Dataflow summer course 
Author Message
 Dataflow summer course

Dear Colleague,

Enclosed is an announcement for a 1-week course on Dataflow Architectures
and Languages that I will be teaching at MIT this summer.  It may be of
interest to you or to your colleagues.  Thank you.

There is a change in the course dates this year; please take note.

Arvind
Charles W. and Jennifer C. Johnson Professor
 of Computer Science and Engineering
MIT

----------------- COURSE ANNOUNCEMENT: PLEASE POST  ----------------

Parallel Computing: Dataflow Architectures and Languages
  (with Programming Laboratory on Monsoon Dataflow Machines)

Monday, June 15 through Friday, June 19, 1992

Massachusetts Institute of Technology
Summer Session Program 6.83s
                             ----------------
                              Course Abstract

The only thing holding back the widespread use of parallel computers
is software. Most of the difficulty of parallel programming is
attributable to our von Neumann legacy - imperative languages and
sequential processor architectures.  By switching to functional
languages, one may start writing parallel programs without even
realizing it.  Dataflow architectures further simplify the compilation
problem by providing cheap synchronization.

A central theme of the course is Id, an implicit parallel language.
The participant will get a chance to evaluate via laboratory
experience whether Id is a fad or a real alternative to standard
imperative languages extended for parallelism, such as C with threads,
Multi-Lisp, and fortran 9X.  The participant will also get an
opportunity to compare Id to purely functional languages.  Compilation
of Id for both dataflow and von Neumann machines will be discussed at
length.

The other theme of the course is dataflow architectures. We will
discuss why these architectures are better building blocks for
parallel computers than modern RISC architectures. Today's dataflow
architectures borrow much from traditional architectures; however,
they take the most aggressive approach to multi-threading, that is,
rapid context switching to tolerate long memory latencies and frequent
synchronization waits.  The participant will get hands on experience
on Monsoon dataflow machines produced by Motorola, and a chance to
conduct experiments on emulators of other dataflow machines.  We will
also discuss several supercomputer class dataflow machines that are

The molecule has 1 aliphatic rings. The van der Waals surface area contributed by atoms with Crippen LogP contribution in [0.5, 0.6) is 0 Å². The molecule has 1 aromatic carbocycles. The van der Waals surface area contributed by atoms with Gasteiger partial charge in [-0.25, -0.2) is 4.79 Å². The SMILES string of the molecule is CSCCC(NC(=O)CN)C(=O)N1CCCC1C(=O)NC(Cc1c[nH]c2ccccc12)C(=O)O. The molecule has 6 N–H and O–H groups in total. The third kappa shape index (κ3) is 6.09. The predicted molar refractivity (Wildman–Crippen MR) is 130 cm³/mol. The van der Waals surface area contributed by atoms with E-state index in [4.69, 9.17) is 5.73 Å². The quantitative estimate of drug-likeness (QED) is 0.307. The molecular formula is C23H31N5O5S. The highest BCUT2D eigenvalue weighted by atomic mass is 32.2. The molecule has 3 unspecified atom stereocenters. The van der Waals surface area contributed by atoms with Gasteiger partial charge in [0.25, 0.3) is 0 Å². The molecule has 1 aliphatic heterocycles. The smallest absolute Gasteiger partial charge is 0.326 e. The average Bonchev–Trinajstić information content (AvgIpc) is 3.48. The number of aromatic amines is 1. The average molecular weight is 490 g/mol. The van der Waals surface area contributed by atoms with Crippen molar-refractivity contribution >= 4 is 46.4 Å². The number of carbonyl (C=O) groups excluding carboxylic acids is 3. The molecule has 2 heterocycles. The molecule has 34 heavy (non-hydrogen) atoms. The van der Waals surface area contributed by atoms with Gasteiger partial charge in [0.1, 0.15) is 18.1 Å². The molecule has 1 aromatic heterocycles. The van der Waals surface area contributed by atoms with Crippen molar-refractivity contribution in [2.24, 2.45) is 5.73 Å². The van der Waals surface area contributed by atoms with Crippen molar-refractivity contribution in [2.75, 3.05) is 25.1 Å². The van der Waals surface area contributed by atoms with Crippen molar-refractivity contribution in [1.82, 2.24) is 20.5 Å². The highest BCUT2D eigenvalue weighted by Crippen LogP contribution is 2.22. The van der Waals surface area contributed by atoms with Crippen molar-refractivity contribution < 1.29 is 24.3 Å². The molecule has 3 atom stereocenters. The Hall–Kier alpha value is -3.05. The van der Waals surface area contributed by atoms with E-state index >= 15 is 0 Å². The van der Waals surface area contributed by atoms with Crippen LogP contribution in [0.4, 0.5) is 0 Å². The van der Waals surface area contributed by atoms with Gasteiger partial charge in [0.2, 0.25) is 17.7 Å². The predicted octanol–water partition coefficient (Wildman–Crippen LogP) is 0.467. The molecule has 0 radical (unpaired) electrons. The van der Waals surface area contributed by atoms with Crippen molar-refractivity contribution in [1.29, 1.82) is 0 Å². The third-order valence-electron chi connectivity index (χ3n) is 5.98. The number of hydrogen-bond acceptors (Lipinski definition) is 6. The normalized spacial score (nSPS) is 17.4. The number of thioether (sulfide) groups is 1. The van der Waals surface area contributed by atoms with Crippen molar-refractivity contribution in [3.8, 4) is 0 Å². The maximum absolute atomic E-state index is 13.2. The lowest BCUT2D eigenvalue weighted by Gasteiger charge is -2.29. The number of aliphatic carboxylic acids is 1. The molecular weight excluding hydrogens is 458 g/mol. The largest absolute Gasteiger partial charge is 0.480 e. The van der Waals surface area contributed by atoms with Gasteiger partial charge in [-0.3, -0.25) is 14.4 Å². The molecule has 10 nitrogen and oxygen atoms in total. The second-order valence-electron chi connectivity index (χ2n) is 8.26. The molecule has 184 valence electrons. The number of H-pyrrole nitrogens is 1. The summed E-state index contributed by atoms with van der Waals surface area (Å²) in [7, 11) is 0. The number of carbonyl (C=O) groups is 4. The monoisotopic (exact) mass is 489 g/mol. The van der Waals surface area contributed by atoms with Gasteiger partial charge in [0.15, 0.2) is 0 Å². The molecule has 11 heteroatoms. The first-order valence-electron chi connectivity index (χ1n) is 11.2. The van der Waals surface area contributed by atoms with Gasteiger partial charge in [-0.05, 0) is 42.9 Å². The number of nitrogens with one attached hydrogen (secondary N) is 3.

currently under construction.

                           ----------------
                           Course Outline:

Implicit Parallel Programming:
  Programming with higher-order functions and non-strict data
  structures; Rewrite rules and reduction; Algebraic and abstract data
  types; Arrays and I-structures; M-structures and non-determinism.

Architectures:
  Fundamental issues in high-performance parallel architectures;
  Static and dynamic dataflow machines; Split phase memory references;
  I-structure memory; Multi-threaded architectures; Hybrid von
  Neumann-dataflow architectures.

Compilation:
  Dataflow program graphs; Translation to dataflow graphs; Lambda-
  lifting and supercombinators; Loop, array and procedure call
  optimization.

Resource management and performance:
  Resource managers; Experimental results on MIT dataflow machines.

                           ----------------
Laboratory:
  Morning and afternoon lecture sessions will be followed by late-
  afternoon laboratory sessions in writing, debugging, running and
  analyzing the performance of Id programs on a Monsoon dataflow
  machine and on software emulators.  Experienced assistants will be
  available in the laboratory.
                           ----------------
The Target Audience:
  Understanding dataflow principles can benefit users and designers of
  all parallel systems, i.e., parallel languages, architectures,
  compilers and resource managers.  In addition to computer scientists
  and electrical engineers, the course is also useful for people
  working in scientific programming, signal processing, real-time
  computing and artificial intelligence.

Staff:
  The program will be taught by professor Arvind of the MIT Department
  of Electrical Engineering and Computer Science.

- ----------------
FOR MORE INFORMATION:

For a more detailed brochure (including application forms and
information about housing and fees), please contact:

    Ann Maderer
    Asst. to Prof. Arvind
    MIT Laboratory for Computer Science
    NE43-209
    545 Technology Square
    Cambridge, MA 02139, USA


    Tel: (617) 253-6837
    Fax: (617) 253-6652



Mon, 24 Oct 1994 06:43:05 GMT  
 
 [ 1 post ] 

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